Gender and (Global) Politics: Subjects Practices and Institutions (002RA)

30 credits, Level 6

Autumn teaching

Learn a critical way of analysing (global) politics.

Historically, politics has been thought of as a discrete activity taking place in the public sphere, which was the exclusive domain of men. It was assumed that women were incapable of participating in this sphere and less interested in politics than men. These assumptions that perpetuated the relative exclusion of women from political life. This actual and symbolic marginalisation rests on gendered assumptions about what politics is, where it is located, and who 'does' politics. Our gendered assumptions affect not only the real lives of 'women' and 'men' but conceptions of politics and political subjects as such. 

During the module, you examine how an understanding of gender helps us ask critical questions about the spaces, institutions and practices of politics. It introduces you to prominent theories of gender (biological, psychological, social constructivist etc.). It surveys the theorisation of masculinity, and the historical evolution of feminism as critical theory and practice. From such theoretical bases it then examines:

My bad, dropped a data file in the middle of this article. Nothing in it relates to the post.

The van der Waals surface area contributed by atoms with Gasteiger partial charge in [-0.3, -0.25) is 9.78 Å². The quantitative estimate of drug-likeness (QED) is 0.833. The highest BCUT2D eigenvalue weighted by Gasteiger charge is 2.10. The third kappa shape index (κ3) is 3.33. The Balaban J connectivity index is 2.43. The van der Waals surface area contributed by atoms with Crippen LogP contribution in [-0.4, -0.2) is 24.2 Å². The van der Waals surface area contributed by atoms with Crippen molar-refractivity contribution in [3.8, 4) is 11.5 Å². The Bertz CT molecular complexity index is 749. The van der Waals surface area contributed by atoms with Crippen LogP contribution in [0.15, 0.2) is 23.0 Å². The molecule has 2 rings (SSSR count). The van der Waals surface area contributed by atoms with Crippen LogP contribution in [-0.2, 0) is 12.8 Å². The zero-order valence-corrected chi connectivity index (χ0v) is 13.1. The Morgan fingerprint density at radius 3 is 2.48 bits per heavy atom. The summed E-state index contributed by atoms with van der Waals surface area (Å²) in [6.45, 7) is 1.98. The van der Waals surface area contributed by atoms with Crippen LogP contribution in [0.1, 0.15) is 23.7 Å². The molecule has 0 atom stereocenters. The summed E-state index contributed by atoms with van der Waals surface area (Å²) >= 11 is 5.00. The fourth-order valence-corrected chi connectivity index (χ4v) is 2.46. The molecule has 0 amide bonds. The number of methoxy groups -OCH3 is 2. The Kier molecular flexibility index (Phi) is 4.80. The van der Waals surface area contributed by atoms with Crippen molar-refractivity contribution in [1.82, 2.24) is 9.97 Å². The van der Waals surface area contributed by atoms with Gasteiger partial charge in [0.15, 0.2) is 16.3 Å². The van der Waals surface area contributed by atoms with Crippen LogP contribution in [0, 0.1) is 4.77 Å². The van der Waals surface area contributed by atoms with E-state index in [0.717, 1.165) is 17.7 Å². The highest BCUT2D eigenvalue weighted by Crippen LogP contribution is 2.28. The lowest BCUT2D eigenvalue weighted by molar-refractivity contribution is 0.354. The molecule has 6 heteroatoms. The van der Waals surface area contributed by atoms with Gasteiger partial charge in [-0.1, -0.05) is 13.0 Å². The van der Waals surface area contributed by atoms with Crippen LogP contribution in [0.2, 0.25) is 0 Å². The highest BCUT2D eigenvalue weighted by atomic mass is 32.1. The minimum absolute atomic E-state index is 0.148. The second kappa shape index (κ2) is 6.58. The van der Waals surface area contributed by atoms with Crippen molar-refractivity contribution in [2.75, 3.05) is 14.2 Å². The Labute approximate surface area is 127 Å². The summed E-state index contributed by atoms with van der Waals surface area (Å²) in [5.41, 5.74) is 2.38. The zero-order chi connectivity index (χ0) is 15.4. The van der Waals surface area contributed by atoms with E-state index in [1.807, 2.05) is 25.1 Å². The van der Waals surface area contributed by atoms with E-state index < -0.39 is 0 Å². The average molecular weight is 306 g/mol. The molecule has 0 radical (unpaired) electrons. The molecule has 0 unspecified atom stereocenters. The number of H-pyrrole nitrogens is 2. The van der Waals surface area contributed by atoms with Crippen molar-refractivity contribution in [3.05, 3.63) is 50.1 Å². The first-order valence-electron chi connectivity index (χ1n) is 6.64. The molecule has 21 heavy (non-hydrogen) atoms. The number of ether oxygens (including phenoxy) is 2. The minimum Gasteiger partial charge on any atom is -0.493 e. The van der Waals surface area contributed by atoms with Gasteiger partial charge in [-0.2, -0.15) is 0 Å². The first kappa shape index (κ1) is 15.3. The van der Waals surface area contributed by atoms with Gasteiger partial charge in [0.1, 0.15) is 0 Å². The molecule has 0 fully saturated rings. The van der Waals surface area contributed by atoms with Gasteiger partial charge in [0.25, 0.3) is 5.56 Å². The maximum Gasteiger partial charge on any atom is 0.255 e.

• the gendered nature of central political institutions, such ast he state and law
  • political practices such as democratic participation, acts of citizenship, acts of protest and resistance, development
  • the gendering of political subjects such as human rights holders, soldiers, and the expendable subjects of neoliberalism.


100%: Seminar


30%: Coursework (Essay, Group presentation)
70%: Written assessment (Essay)

Contact hours and workload

This module is 300 hours of work. This breaks down into 36 hours of contact time and 264 hours of independent study.

This module is running in the academic year 2018/19. We also plan to offer it in future academic years. It may become unavailable due to staff availability, student demand or updates to our curriculum. We’ll make sure to let our applicants know of such changes to modules at the earliest opportunity.


This module is offered on the following courses: